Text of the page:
Build a Flexible Financial Plan with Asset-based Long-term Care Insurance

Build a Flexible Financial Plan with Asset-based Long-term Care Insurance

You’ve carefully planned for your retirement over the years and are ready to enjoy the fruits of a long career. You’ll have a steady stream of income from your investment portfolio and pension. Your estate plan is in order, and your life insurance coverage is set.

One big risk that could derail your retirement plan is a healthcare issue. A long-term illness or the need for elder care puts everything in jeopardy and might diminish your retirement savings, if you’re not careful.

Long-term care insurance isn’t new, and you may even have a policy already. Affluent families, however, have another option that can leave your plans—and your legacy—intact.

Asset-based long-term care insurance can help you meet any healthcare needs you might face without having to change your financial plan and without sinking money into recurring premiums that you may never see again.

It’s similar to traditional long-term care insurance in that you pay a premium and have a contract for how the funds can be used. The benefits activate when you meet the requirements and need to engage professionals to help with your daily needs.

The key differences are consistency and flexibility.

Asset-based long-term care insurance only requires one premium payment. It’s a significant amount, but afterward you’ll never have to pay into it again. That means you’ll never see a premium increase.

Once the policy is paid for, your contract is locked into place, and you’ll have three options for how the money can be used. And unlike traditional long-term care insurance, two of those options include getting some, or all, of your premium back.

  1. Long-term Care Benefits
    This is what you’re buying. You want the peace of mind that you’ll be able to pay for whatever kind of care you might need as you get older.

  2. Death Benefits
    If you pass away before your spouse, they can claim a death benefit from your joint long-term care policy. The amount is determined when you set up the policy based on factors like age, health and the size of your premium. That’s a major advantage over traditional long-term care insurance, which does not include a death benefit.

  3. Return of Premium
    This is another key advantage over traditional long-term care insurance, where your premium disappears if you don’t need the benefits. With asset-based long-term care insurance, you can cancel your contract and request that all or part of your premium be paid out.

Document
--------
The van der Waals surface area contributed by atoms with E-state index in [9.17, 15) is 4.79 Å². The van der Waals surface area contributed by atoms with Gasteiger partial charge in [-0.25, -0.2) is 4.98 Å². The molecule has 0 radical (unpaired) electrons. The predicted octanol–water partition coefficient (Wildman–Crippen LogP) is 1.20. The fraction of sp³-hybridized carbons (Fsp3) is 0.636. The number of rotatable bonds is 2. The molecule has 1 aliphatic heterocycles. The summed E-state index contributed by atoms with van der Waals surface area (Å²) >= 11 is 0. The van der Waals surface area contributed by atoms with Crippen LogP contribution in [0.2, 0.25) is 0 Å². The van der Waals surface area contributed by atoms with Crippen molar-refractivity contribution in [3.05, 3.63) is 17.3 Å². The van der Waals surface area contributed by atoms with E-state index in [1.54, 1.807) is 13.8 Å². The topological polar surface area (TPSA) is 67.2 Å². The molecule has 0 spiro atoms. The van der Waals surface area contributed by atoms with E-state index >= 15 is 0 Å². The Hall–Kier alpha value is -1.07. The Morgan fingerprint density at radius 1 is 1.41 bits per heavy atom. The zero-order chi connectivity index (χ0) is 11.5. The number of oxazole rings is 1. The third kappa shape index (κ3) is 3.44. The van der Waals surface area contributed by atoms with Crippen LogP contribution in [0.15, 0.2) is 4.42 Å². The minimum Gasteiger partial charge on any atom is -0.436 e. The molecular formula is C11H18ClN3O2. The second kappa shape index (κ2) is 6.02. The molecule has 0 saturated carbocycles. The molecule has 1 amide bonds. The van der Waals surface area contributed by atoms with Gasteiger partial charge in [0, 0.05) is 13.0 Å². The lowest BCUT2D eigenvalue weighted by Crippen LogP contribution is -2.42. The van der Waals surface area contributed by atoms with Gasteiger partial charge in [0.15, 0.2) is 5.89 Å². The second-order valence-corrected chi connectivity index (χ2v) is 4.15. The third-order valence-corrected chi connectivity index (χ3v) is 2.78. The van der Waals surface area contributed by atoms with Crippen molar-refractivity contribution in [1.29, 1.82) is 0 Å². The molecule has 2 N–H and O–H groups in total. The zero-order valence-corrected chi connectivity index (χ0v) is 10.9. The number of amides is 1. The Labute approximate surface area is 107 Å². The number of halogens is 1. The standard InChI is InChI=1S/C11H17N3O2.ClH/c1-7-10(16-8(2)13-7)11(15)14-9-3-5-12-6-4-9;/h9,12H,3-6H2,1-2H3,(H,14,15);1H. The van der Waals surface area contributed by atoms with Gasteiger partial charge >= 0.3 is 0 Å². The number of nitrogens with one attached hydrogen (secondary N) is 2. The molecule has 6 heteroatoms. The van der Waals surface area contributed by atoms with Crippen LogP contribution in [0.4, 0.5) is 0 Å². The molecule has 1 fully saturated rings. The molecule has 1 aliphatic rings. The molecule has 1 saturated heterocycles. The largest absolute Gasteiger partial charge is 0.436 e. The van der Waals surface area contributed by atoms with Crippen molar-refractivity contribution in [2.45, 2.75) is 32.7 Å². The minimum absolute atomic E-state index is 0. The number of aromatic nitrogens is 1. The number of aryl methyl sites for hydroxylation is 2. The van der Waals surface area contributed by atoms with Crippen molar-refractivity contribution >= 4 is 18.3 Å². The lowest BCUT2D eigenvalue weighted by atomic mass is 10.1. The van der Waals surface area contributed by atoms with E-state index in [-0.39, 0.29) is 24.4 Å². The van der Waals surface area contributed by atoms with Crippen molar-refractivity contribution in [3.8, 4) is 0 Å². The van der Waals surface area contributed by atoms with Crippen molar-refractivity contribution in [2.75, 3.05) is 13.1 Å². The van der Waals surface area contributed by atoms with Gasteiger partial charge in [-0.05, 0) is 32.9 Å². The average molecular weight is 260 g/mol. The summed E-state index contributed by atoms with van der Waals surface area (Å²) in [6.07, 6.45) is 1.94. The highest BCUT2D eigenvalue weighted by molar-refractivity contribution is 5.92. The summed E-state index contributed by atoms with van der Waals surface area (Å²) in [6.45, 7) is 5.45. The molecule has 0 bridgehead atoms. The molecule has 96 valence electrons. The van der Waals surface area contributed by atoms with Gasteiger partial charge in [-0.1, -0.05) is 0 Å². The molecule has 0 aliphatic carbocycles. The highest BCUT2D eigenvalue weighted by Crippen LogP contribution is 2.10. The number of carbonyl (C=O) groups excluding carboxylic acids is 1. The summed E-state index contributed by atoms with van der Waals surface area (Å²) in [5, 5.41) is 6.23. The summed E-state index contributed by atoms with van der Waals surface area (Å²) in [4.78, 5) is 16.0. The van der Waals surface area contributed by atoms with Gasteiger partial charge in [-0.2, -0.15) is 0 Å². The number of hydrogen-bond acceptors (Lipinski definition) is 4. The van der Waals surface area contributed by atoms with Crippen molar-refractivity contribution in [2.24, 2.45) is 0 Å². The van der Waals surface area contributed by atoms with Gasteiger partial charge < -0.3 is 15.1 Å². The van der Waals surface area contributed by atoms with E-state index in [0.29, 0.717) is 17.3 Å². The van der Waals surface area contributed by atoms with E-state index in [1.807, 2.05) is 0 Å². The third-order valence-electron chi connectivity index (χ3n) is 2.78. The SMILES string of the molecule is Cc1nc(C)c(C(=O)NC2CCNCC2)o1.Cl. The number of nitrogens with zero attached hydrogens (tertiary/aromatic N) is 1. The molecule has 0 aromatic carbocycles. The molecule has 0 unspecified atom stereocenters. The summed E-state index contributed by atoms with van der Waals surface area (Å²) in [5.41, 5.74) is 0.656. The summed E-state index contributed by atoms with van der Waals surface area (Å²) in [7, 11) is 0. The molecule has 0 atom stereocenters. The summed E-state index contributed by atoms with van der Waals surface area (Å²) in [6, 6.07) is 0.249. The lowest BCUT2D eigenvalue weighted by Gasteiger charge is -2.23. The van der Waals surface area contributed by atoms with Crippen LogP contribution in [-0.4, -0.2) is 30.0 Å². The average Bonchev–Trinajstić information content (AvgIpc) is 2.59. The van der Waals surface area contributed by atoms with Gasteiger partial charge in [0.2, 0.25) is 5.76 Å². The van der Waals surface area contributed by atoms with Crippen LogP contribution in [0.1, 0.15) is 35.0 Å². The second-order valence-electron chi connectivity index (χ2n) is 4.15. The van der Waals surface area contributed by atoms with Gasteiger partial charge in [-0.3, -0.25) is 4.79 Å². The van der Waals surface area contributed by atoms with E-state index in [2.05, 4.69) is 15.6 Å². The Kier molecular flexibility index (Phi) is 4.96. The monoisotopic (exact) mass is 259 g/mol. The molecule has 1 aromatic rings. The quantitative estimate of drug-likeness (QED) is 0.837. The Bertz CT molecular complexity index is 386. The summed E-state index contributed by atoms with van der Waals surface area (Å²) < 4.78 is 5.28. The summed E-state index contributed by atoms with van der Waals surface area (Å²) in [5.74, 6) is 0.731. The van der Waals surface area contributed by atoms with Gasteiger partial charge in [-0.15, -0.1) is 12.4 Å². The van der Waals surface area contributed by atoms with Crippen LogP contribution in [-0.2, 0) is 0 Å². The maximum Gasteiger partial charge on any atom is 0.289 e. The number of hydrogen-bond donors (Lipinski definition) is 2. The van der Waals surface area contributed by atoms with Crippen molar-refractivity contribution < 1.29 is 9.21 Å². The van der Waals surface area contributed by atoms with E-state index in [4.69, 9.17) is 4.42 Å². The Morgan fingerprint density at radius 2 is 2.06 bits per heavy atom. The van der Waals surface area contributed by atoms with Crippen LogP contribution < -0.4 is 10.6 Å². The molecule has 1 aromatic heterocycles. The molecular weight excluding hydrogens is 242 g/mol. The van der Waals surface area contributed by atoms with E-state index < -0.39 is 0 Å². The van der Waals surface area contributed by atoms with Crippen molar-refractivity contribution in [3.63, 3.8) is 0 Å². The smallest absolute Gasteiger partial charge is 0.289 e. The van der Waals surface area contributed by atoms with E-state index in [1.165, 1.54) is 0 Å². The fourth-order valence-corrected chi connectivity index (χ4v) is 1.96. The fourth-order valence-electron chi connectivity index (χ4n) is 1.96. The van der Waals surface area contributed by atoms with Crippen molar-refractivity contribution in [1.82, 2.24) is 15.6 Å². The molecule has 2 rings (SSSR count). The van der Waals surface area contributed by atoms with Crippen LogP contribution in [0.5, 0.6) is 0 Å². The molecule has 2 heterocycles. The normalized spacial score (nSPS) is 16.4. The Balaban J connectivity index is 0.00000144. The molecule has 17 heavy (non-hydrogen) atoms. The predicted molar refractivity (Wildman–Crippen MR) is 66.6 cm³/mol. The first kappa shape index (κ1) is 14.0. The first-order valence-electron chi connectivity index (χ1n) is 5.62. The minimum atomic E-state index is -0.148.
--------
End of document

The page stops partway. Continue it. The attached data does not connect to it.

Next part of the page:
Why would you want to cancel and get your premium back?
Insurance is about planning for the future and its “what ifs.” “What if I get sick and need home health care?” “What if I live to be 100 and need assisted living?” “What if my spouse needs nursing home care?”

But once the future becomes the present and you have a clearer understanding of what you need—and how the rest of your retirement plan is performing—you can make different decisions as needed based on the facts at hand. If you decide you don’t need it any longer or believe the premium could be put to better use somewhere else, you can get it back.

That flexibility is what makes asset-based long-term care insurance an attractive option for those who can afford it. It’s still insurance, offering you the security you want when staring into the future, but it also allows you to set aside money and then change your mind if you need to. If you’re ready for the sticker shock of a single, large premium payment, it’s worth a conversation with your financial advisor.

 

Lance Collins is a financial advisor and area manager based in Pinnacle's office at 300 North Main Street in High Point, NC. He can be reached by phone at 336-881-3346 or by email at [email protected].

 

Investment and Insurance Products:

Not FDIC insured Not bank guaranteed May lose value
Not guaranteed by any government agency Not a bank deposit

The information provided herein does not, and is not intended to, constitute tax, legal or accounting advice. Instead, this material has been prepared for informational purposes only. Information contained herein is subject to change and may not constitute the most up-to-date information. It is recommended that you contact your own tax, legal and accounting advisors before engaging in any transaction. All liability with respect to actions taken or not taken bused on the contents hereof are hereby expressly disclaimed. The content herein is provided “as is,” no representations are made that the content is error-free.

 

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